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Old 28-02-2008, 09:48 PM
godina06 (Tom)
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Orion starshoot autoguider

Hi
Orion has just released its all new autoguider. Seems the price is quite attractive. Just wondering did anyone use this autoguider? How would you compare it to other autoguider like ST4 and QHY5?
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Old 29-02-2008, 04:28 AM
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iceman (Mike)
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Hi godina.
Have you got a link to some specs of it? What's the price?

In my opinion, the best guide camera, simply because of its dual purpose as an exceptional planetary/lunar imaging camera, is the DMK21AU04.

No external power, no parallel ports, just straight into USB and use software like PHD guiding with a shoestring GPUSB unit + connector back to the mount.
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Old 29-02-2008, 04:44 AM
Dennis
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Hi Godina

I have the original Orion Deep Sky Star Shooter (ODSSS) which has Peltier cooling and I use it as a guide camera with a WO 66mm ‘scope as the separate guide scope.

It came with MaximDL Essentials, an application that I didn’t like, so I use PHDGuiding instead, which I do like. The original ODSSS is a colour CCD and is cooled (via a separate mains adapter) so I don’t get any noise in the 640x480 frame when auto guiding, so the stars are always nice and clean. I generally use exposures of between 2 and 10 seconds to find suitable guide stars.

Just from a casual observation, it seems to guide as well as the separate guide chip on my SBIG ST7 CCD camera in terms of producing round stars in the imaging camera.

Cheers

Dennis
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Old 29-02-2008, 06:36 AM
Zuts
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Quote:
Originally Posted by godina06 View Post
Hi
Orion has just released its all new autoguider. Seems the price is quite attractive. Just wondering did anyone use this autoguider? How would you compare it to other autoguider like ST4 and QHY5?
Hi,

Someone please correct me if I am wrong but I think the Orion IS a rebadged QHY5. One of the benefits of this is that it doesn't need a GPUSB unit as it plugs directly into the ST4 compatible guide port of the mount.

If the choice was between the QHY 5 and the Orion I would get the QHY 5 as it is cheaper, also there are quite a few threads around here where people claim good success with the unit.

Paul
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Old 29-02-2008, 08:46 AM
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Paul, you are correct - the Orion unit is the QHY5.
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Old 29-02-2008, 11:28 AM
godina06 (Tom)
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Hi

This unit cost $369 in Bintel. What do you think?
Here is the spec of the orion autoguider:

Product Specifications:

Imaging sensor Micron MT9M001
Imaging sensor size 6.66mm x 5.32mm
Pixel array 1280 x 1024 (1,310,720 total)
Pixel size 5.2 x 5.2
Imaging chip Monochrome
Video frame rate 15 frames/second at full resolution
Autoguider capability Yes
Exposure range 0.05 second to 10 second
A/D conversion 8 bit
Thermoelectric cooling No
IR filter No
Mounting 1.25" nozzle or t-thread
USB connection High-speed 2.0
Software compatibility Windows XP/Vista
Weight (oz.) 4.40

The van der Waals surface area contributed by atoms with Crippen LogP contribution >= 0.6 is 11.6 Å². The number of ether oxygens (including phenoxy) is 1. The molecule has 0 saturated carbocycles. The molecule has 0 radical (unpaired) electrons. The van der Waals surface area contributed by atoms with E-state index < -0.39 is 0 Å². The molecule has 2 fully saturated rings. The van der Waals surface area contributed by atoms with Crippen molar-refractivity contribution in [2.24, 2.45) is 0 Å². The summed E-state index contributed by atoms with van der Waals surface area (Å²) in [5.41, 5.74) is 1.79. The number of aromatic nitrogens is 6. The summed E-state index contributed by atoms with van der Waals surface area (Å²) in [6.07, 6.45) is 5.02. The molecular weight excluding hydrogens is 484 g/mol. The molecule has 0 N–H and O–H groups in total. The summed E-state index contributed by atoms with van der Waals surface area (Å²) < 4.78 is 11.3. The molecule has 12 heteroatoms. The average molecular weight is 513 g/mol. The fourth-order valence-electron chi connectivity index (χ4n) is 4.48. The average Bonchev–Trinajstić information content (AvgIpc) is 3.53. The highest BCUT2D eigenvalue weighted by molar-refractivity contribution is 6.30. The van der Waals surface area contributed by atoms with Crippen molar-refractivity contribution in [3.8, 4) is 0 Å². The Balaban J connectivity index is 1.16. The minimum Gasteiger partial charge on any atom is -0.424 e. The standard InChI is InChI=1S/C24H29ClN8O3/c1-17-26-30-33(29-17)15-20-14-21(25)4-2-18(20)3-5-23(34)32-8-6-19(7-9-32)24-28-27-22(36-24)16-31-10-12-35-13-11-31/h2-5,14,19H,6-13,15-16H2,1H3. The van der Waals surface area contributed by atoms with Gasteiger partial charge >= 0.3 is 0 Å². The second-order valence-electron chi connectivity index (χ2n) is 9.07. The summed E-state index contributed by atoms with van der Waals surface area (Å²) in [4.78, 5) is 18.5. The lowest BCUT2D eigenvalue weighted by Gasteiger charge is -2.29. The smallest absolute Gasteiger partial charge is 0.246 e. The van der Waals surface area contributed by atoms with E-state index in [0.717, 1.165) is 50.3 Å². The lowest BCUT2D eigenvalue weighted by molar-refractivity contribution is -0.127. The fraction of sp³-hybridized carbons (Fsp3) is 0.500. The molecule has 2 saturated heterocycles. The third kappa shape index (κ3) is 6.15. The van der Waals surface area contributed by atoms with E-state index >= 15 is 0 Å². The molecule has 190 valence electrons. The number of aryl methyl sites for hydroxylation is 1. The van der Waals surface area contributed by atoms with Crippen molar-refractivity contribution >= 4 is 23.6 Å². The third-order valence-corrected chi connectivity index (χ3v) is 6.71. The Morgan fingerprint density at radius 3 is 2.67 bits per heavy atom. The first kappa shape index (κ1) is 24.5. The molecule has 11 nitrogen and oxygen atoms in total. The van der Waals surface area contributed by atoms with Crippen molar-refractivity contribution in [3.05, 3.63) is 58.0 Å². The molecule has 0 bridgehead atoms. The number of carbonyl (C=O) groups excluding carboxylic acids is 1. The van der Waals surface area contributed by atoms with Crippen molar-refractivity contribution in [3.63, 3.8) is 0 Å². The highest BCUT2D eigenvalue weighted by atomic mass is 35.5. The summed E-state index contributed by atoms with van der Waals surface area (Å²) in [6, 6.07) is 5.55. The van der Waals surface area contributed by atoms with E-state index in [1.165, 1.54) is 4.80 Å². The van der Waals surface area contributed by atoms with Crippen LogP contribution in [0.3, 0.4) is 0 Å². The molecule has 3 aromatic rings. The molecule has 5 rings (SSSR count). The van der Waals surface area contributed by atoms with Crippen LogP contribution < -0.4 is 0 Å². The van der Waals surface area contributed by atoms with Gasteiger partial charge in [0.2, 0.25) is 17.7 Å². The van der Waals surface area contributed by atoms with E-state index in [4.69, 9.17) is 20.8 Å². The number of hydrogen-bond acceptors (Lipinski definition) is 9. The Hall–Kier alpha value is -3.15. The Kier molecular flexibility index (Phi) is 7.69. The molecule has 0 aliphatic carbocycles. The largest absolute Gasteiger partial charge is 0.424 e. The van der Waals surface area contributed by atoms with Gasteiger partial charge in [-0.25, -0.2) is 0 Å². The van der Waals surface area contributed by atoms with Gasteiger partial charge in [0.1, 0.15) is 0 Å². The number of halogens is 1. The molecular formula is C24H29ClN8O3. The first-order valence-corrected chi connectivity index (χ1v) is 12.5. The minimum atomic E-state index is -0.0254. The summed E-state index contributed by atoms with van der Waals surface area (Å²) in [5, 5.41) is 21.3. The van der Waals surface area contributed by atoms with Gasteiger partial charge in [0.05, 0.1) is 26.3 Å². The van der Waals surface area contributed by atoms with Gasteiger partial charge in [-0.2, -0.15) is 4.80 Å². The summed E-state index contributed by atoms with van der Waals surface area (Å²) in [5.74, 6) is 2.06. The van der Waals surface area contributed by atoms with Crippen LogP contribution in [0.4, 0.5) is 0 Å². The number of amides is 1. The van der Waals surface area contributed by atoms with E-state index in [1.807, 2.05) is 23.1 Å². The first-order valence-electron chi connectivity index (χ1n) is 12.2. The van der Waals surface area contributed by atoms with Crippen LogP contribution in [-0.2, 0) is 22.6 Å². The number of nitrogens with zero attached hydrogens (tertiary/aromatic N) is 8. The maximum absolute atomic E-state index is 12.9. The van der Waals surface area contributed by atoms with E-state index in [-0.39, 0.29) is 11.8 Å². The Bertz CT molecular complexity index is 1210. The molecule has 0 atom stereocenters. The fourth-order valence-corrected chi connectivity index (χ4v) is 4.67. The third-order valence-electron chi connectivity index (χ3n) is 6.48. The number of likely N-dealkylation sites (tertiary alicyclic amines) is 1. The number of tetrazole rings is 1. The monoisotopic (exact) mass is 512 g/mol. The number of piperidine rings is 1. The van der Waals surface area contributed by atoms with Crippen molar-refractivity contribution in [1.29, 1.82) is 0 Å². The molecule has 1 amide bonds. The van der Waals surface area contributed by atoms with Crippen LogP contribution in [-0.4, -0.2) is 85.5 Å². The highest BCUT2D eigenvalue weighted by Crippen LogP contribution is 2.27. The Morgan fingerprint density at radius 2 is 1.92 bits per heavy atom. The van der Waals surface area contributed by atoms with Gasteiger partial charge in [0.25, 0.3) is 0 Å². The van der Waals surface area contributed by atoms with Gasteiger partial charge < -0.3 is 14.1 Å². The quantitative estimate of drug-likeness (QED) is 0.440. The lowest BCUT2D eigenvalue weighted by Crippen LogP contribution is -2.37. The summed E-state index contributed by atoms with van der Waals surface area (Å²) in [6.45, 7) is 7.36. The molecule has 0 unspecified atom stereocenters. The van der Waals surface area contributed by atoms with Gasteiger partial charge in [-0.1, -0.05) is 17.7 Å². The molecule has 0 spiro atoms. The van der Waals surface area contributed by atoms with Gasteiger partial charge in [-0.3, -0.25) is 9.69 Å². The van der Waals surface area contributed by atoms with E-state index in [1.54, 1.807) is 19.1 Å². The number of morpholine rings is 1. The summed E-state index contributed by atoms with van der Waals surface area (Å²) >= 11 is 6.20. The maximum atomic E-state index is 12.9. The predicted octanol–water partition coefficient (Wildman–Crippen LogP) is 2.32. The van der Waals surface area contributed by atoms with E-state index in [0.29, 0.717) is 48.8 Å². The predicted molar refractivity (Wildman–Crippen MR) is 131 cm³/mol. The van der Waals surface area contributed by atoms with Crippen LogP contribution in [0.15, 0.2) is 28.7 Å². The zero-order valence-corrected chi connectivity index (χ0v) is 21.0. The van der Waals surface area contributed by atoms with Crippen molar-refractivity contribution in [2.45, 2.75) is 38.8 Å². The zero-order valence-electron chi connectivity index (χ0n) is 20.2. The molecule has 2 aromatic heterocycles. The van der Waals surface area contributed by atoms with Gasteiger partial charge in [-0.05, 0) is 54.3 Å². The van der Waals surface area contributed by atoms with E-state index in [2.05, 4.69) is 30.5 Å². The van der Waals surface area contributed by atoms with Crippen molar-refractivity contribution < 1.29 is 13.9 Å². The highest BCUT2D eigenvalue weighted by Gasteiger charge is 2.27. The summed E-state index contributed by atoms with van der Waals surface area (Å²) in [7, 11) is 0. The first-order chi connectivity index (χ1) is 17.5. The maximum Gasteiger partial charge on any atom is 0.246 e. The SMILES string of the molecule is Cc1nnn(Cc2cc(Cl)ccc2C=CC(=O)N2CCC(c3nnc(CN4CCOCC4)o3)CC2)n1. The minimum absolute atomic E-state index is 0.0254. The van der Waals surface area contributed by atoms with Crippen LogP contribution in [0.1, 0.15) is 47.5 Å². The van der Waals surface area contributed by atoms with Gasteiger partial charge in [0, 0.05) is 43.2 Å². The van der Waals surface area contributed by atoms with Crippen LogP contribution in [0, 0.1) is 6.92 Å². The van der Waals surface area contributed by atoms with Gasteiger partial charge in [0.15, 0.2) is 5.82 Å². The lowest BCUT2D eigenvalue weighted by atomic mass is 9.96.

Warranty One year


StarShoot AutoGuider
  • Finally, an easy-to-use, affordable autoguider for long-exposure astrophotography
  • Uses a 1/2" format 1.3MP CMOS chip, with 5.2 x 5.2 micron pixels for highly accurate guiding
  • Compact housing measures just 2.5" x 2.35" and weighs a mere 4.4 oz.
  • Included software offers automatic calibration and guiding with a single mouse click
  • Powered via your computer's high-speed USB 2.0 connection; no other power source needed
  • ST4 compatible autoguide output jack on camera body
Autoguiding has revolutionized the capture of deep-sky images by mechanizing the tedious and tiring method of "manually" guiding an exposure, which involved staring endlessly into an illuminated reticle eyepiece while tweaking your mount's electronic drive controls by hand to keep the stars pinpoint sharp. Until now, the problem has always been the lack of a simple, affordable autoguider camera to do the job.
Problem solved. The StarShoot AutoGuider provides a user-friendly, dedicated autoguiding system for long-exposure astrophotography. It's compatible with virtually any mount equipped with an autoguider port and comes with the software and cables needed to work right out of the box!
The AutoGuider's sensor is a high-resolution, 1/2" format 1.3-megapixel CMOS monochrome chip, with 5.2µ x 5.2µ pixels for highly accurate guiding. That high accuracy due to the small pixel size means you can use the AutoGuider with smaller, less expensive guide scopes than is possible with other guide cameras (such as the now-discontinued ST-4). The chip resides in a super-compact, anodized aluminum housing that measures just 2.5"wide by 2.35" long and weighs a mere 4.4 oz. It has a 1.25" nosepiece that can be removed to access a T-thread interface. And the AutoGuider's short inward focus requirement of only 15mm from a typical 1.25" Plössl eyepiece makes it compatible with virtually any telescope.
The AutoGuider's incredible ease of use will appeal to beginning and experienced astrophotographers alike. The included software requires no previous knowledge of autoguiding. It offers automatic calibration and guiding with literally a single mouse click. The camera is powered via your computer's high-speed USB 2.0 connection with the included 10' USB cable; no other power source is needed. A 6' RJ-12 cable is also included to connect the AutoGuider to the mount without the need for an additional RS-232 adapter.